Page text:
On November 7th, MUBI will show the exclusive premiere of the re-screened version of the 1975 French film drama “That Most Important Thing: Love” (original title: “L’important c’est d’aimer“) in Germany. UCM.ONE will then also release the film in a lavishly designed mediabook on the Artkeim² label as part of the Édition ParaSol Videothèque in early 2022.

The feature film by director Andrzej Żuławski is about a love triangle in the world of the French-Italian mafia and caused a major scandal at its premiere because of its revealing scenes and the depiction of a suicide. Lead actress Romy Schneider was awarded the César for her breathtaking acting. Playing alongside her are, among others, the French superstar Jacques Dutronc, who at the time was known primarily as a musician but with this film laid the foundation for a second career as a dramatic actor, the Italian film star and singer Fabio Testi, who had gained fame with Sergio Leone‘s westerns, and in a prominent supporting role Klaus Kinski.

That Most Important Thing: Love” revolves around the unsuccessful actress Nadine Chevalier. She meets the photographer Servais Mont during the shooting of a soft porn film, and he immediately falls in love with her. Nadine is married, however, and although the two have an affair, she does not want to leave her impotent and manic-depressive husband Jacques because she still loves him. Servais borrows a considerable amount of money from the mafia to get Nadine a part in a performance of Richard III. Meanwhile, Jacques learns of his wife’s affair….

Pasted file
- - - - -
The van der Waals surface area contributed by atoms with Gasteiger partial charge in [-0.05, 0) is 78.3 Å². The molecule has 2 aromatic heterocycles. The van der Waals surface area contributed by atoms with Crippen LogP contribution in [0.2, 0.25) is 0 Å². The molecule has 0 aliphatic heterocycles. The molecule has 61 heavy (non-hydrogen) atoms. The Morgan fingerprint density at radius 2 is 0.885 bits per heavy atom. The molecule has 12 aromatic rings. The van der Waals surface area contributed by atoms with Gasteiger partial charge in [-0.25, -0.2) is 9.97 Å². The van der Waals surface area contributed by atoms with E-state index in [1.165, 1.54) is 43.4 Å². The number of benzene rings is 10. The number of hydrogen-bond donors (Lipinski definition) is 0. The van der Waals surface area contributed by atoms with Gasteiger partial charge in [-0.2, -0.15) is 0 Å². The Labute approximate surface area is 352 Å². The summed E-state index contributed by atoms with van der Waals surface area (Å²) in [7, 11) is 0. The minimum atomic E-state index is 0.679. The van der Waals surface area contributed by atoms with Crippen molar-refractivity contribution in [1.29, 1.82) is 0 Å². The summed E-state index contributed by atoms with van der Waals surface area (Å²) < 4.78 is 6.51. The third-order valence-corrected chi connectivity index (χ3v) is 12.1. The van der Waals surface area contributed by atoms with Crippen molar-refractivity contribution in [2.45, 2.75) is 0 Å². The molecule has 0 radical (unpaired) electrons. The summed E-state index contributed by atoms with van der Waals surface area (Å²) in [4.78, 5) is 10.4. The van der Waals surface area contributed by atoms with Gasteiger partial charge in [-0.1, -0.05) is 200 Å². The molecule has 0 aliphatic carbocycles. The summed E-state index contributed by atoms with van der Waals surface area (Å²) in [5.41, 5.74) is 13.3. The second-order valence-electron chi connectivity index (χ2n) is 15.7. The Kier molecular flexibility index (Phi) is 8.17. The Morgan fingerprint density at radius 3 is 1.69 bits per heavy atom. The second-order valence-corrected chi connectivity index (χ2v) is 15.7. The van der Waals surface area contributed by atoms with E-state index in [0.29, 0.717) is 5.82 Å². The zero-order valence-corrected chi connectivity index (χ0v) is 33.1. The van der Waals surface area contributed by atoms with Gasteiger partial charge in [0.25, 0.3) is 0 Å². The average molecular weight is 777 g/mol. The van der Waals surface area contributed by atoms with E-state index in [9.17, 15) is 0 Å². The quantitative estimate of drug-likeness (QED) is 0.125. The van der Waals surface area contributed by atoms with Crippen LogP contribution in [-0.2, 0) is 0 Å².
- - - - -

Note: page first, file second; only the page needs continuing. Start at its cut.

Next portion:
Actors: Romy Schneider, Fabio Testi, Klaus Kinski, Jacques Dutronc, Roger Blin, Gabrielle Doulcet, Michel Robin, Guy Mairesse, Katia Tchenko, Nicoletta Machiavelli, Paul Bisciglia, Henri Coutet, Sylvain Levignac, Andrée Tainsy, Olga Valéry, Jacques Boudet, Robert Dadiès Georges-Fréderic Dehlen, Jack Jourdain, Claude Legros, Kira Potonie, Michel Such, Jacques Van Dooren, Nadia Vasil, Sin May Zao and Gérard Zimmermann


“That Most Important Thing: Love” is a scandalous film. Brutal, naked, obsessive and intense. A cinematic pleasure of the more complicated kind.” (MidnightCinema.com)

“Zulawski thus tells a story in which two principles are not only diametrically opposed, but intertwined: the principle of money and the principle of love. It procures power in the relationship and produces the impossibility of love – until death.” (Filmstarts.co.uk)

“Mixture of attempted psychogram and melodrama, staged in a baroque, gaudy manner. At times speculative in its depiction of existential extremes, but not seldom unintentionally funny.” (Encyclopaedia of International Film)